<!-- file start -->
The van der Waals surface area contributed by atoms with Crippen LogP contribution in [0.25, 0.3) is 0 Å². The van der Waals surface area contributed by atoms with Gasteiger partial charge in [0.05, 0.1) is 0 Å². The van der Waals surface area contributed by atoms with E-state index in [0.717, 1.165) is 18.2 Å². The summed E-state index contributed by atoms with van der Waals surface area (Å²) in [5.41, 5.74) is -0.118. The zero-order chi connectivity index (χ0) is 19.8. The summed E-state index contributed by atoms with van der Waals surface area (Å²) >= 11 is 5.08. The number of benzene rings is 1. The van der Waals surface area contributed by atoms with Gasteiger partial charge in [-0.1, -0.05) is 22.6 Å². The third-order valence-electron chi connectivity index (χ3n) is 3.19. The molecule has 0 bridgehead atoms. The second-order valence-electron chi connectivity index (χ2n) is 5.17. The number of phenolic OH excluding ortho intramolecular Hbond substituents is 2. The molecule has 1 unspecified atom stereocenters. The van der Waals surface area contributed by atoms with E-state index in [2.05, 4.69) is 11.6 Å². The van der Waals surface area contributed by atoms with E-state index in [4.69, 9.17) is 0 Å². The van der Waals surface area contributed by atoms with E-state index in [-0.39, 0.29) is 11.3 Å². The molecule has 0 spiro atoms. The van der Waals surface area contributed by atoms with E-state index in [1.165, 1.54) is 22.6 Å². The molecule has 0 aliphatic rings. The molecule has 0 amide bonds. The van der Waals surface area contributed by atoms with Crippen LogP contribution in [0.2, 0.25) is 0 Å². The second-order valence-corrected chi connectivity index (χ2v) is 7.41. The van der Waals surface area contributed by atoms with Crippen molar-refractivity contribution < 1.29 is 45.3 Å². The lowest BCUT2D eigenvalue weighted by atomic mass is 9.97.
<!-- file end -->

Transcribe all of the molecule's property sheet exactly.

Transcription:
The van der Waals surface area contributed by atoms with Crippen LogP contribution in [0.25, 0.3) is 0 Å². The van der Waals surface area contributed by atoms with Gasteiger partial charge in [0.05, 0.1) is 0 Å². The van der Waals surface area contributed by atoms with E-state index in [0.717, 1.165) is 18.2 Å². The summed E-state index contributed by atoms with van der Waals surface area (Å²) in [5.41, 5.74) is -0.118. The zero-order chi connectivity index (χ0) is 19.8. The summed E-state index contributed by atoms with van der Waals surface area (Å²) >= 11 is 5.08. The number of benzene rings is 1. The van der Waals surface area contributed by atoms with Gasteiger partial charge in [-0.1, -0.05) is 22.6 Å². The third-order valence-electron chi connectivity index (χ3n) is 3.19. The molecule has 0 bridgehead atoms. The second-order valence-electron chi connectivity index (χ2n) is 5.17. The number of phenolic OH excluding ortho intramolecular Hbond substituents is 2. The molecule has 1 unspecified atom stereocenters. The van der Waals surface area contributed by atoms with E-state index in [2.05, 4.69) is 11.6 Å². The van der Waals surface area contributed by atoms with E-state index in [4.69, 9.17) is 0 Å². The van der Waals surface area contributed by atoms with E-state index in [-0.39, 0.29) is 11.3 Å². The molecule has 0 spiro atoms. The van der Waals surface area contributed by atoms with E-state index in [1.165, 1.54) is 22.6 Å². The molecule has 0 aliphatic rings. The molecule has 0 amide bonds. The van der Waals surface area contributed by atoms with Crippen LogP contribution in [0.2, 0.25) is 0 Å². The second-order valence-corrected chi connectivity index (χ2v) is 7.41. The van der Waals surface area contributed by atoms with Crippen molar-refractivity contribution < 1.29 is 45.3 Å². The lowest BCUT2D eigenvalue weighted by atomic mass is 9.97.